1st Sunday of Advent Year C, 2015. A Gospel Reflection from Fr.Brian Gleeson,CP, Melbourne, Australia.

25 Nov



Stay awake,’ Jesus says to us today,’ praying at all times for the strength to survive all that is going to happen and to stand with confidence before the Son of Man.’

Parishes develop different customs. One known to me has a very appealing practice. In the Procession to the Altar with the Bread and Wine, a parishioner brings up the Parish Petitions Book. In offering to God their petitions along with the bread and wine the gathered people offer to God in their requests all the most important things in their lives. These include their greatest hopes and their deepest fears. That Petitions Book is always filling up. The one currently in use is the third for the year, as the previous two simply filled up and wore out.


If you could read through the book one page at a time, it would touch your hearts. People pray for everything you can imagine, but especially for the things you would expect – things to do with births, deaths, marriages and jobs. For births they pray e.g.: ‘Lord, protect my child; make her grow up strong, healthy and faithful; let her be a child I can be proud of into my old age, a child who will continue my life of faith into the future.’ At deaths they pray e.g.: ‘May he live with you for ever; and may we who remain live well in his absence, and in the light of his example.’ For weddings they pray e.g.: ‘May we be a faithful and loving couple till our dying day.’ For jobs they pray e.g.: ‘Lord, may I find the right work to give glory to your Name, pay my debts, fulfil my responsibilities and feed my family.’ And so forth and so on! All human life is here, and all human hopes and fears are here.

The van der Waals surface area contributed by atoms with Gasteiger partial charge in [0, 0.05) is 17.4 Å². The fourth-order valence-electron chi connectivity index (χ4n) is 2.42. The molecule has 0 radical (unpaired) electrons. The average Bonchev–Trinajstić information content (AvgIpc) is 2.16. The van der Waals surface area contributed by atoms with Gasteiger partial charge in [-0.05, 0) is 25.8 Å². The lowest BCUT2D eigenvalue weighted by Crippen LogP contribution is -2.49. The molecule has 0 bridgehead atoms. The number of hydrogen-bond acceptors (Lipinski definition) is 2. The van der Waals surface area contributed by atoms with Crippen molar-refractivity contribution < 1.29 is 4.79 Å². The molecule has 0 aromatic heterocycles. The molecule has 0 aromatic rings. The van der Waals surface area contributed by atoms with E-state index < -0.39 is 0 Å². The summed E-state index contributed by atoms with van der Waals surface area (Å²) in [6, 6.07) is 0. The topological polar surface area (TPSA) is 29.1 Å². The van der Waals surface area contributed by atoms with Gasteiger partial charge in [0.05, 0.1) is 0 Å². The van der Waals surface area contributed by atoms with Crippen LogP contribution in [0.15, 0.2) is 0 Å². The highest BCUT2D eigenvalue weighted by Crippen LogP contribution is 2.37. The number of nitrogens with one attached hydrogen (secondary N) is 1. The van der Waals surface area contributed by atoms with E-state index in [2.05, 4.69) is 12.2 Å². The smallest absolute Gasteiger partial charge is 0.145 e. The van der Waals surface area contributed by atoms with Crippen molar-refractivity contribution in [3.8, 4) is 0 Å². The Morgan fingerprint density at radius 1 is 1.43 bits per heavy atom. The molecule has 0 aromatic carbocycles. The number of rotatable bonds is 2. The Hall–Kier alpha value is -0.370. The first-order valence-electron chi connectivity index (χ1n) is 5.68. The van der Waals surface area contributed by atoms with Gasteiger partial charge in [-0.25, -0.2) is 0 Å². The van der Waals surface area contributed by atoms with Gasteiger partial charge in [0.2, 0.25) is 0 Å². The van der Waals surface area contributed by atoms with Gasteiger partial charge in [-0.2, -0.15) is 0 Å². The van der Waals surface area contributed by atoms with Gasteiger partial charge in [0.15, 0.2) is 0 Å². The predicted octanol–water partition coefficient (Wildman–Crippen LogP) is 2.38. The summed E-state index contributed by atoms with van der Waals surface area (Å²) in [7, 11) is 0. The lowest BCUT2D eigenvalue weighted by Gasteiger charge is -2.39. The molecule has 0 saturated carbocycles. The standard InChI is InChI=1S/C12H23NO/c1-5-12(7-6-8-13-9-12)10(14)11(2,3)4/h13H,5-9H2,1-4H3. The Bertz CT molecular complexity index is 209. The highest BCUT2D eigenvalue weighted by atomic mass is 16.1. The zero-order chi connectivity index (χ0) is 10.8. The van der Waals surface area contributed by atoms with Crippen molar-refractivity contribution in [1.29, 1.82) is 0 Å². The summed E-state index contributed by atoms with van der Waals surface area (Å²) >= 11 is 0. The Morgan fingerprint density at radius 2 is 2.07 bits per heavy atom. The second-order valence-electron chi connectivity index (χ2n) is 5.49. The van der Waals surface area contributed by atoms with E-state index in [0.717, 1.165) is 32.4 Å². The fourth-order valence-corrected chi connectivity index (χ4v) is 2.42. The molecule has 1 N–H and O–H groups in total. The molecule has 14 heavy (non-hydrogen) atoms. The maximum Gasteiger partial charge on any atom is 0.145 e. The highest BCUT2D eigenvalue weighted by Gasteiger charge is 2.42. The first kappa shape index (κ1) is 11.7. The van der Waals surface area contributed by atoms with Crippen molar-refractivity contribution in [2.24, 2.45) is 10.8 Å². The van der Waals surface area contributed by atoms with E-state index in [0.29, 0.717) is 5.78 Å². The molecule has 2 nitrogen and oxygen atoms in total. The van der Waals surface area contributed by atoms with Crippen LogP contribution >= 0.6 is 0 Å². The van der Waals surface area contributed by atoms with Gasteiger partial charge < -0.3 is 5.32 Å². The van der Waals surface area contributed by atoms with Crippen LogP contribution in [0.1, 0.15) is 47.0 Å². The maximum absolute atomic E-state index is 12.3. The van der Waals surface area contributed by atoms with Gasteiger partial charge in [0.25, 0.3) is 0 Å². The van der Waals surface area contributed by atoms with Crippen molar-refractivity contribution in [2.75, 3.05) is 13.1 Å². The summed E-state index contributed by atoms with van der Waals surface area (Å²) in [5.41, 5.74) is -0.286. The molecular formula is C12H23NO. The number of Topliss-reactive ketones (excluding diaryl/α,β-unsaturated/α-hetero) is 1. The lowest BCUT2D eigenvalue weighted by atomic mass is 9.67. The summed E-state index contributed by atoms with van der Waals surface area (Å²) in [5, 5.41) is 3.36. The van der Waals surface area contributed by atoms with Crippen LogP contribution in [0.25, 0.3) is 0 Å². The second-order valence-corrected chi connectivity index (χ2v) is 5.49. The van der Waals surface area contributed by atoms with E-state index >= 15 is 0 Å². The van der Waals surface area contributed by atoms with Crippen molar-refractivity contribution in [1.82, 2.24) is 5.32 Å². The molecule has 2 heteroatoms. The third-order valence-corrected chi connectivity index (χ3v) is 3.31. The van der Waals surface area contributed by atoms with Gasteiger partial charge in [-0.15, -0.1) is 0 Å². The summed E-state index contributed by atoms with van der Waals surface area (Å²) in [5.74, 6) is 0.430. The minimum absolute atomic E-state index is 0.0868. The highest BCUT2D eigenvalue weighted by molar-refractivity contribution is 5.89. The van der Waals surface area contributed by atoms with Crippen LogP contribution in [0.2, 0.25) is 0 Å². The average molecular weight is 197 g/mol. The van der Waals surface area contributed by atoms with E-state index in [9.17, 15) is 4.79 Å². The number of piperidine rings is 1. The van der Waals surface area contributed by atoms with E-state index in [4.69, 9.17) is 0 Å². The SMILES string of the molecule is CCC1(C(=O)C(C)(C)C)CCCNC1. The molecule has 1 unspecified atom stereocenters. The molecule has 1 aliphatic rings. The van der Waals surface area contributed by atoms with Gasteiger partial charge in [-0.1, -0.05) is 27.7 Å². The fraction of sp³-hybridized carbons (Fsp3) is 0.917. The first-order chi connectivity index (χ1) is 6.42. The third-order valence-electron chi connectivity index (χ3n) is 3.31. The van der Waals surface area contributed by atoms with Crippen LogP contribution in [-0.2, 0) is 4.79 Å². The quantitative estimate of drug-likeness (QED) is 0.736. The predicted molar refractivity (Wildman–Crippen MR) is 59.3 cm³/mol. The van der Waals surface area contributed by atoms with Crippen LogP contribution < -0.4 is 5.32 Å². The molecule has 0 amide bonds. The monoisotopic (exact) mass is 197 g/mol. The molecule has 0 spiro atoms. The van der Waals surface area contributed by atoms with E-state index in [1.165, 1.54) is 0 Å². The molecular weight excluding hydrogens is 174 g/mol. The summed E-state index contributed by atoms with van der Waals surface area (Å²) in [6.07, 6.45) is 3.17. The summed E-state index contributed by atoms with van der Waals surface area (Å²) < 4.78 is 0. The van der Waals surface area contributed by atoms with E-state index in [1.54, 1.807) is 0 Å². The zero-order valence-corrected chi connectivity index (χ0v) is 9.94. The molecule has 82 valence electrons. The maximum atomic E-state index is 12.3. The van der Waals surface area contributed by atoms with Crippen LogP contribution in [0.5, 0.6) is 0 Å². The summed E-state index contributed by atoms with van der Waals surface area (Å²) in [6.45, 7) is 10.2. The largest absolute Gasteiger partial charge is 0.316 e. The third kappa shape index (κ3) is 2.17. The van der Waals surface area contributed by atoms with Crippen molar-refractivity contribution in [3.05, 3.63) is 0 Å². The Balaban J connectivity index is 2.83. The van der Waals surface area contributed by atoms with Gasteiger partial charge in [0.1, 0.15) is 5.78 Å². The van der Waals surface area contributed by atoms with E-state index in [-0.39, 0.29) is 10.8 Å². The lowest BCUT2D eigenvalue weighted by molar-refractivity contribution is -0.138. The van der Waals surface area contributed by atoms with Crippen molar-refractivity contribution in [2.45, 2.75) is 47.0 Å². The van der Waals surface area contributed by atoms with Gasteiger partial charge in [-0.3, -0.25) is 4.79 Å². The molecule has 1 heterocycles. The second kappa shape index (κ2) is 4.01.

Some petitions are short; some are long. Some are elegantly written with full stops and capital letters in the right places. Some are scribbled in pencil, barely literate and legible. But God reads every kind of handwriting, just as he reads every heart.


This is a book that says many things about that parish as a community and, by implication about any other. It says that the parish is a people of need and poverty of spirit. Many prayers are about some desperate need. It says that the parish is a people of hope and trust, who never despair that their prayers cannot be answered favourably. It says that they see themselves as a community that shares and cares – one that cares about one another’s lives and needs. And it says most of all that they are a community of love. Hardly anyone in the book prays selfishly – simply and solely for themselves. Most pray for others, and those who do pray for themselves ask that God will make them better people towards their families, their friends, their workmates and their fellow parishioners.

Bread of life 1

If you had a chance to read this Book of Prayers, I think the concerns expressed would even bring tears to your eyes, and you would even want to pray along with their writers, that their hopes and dreams will be fulfilled, and that they will be set free from their fears and anxieties. I expect too that their Petitions Book would encourage you to do what Jesus today asks us all to do: ‘Stay awake, praying at all times for the strength to survive all that is going to happen, and to stand with confidence before the Son of Man.’

Christ the King

In the coming days, weeks and months, let me suggest that you and I make a frequent particular petition to God for the success of the National Royal Commission of Inquiry into Sexual Abuse. We might pray words like these: ‘May the work of the Commission clean and purify the Church and all other institutions once and for all, of every kind of offence and depravity, and especially towards innocent children!­’


Brian Gleeson 12033412_811506865636699_12714191_n

Novice Dang Vicente Trong Luong with Fr.Brian Gleeson CP






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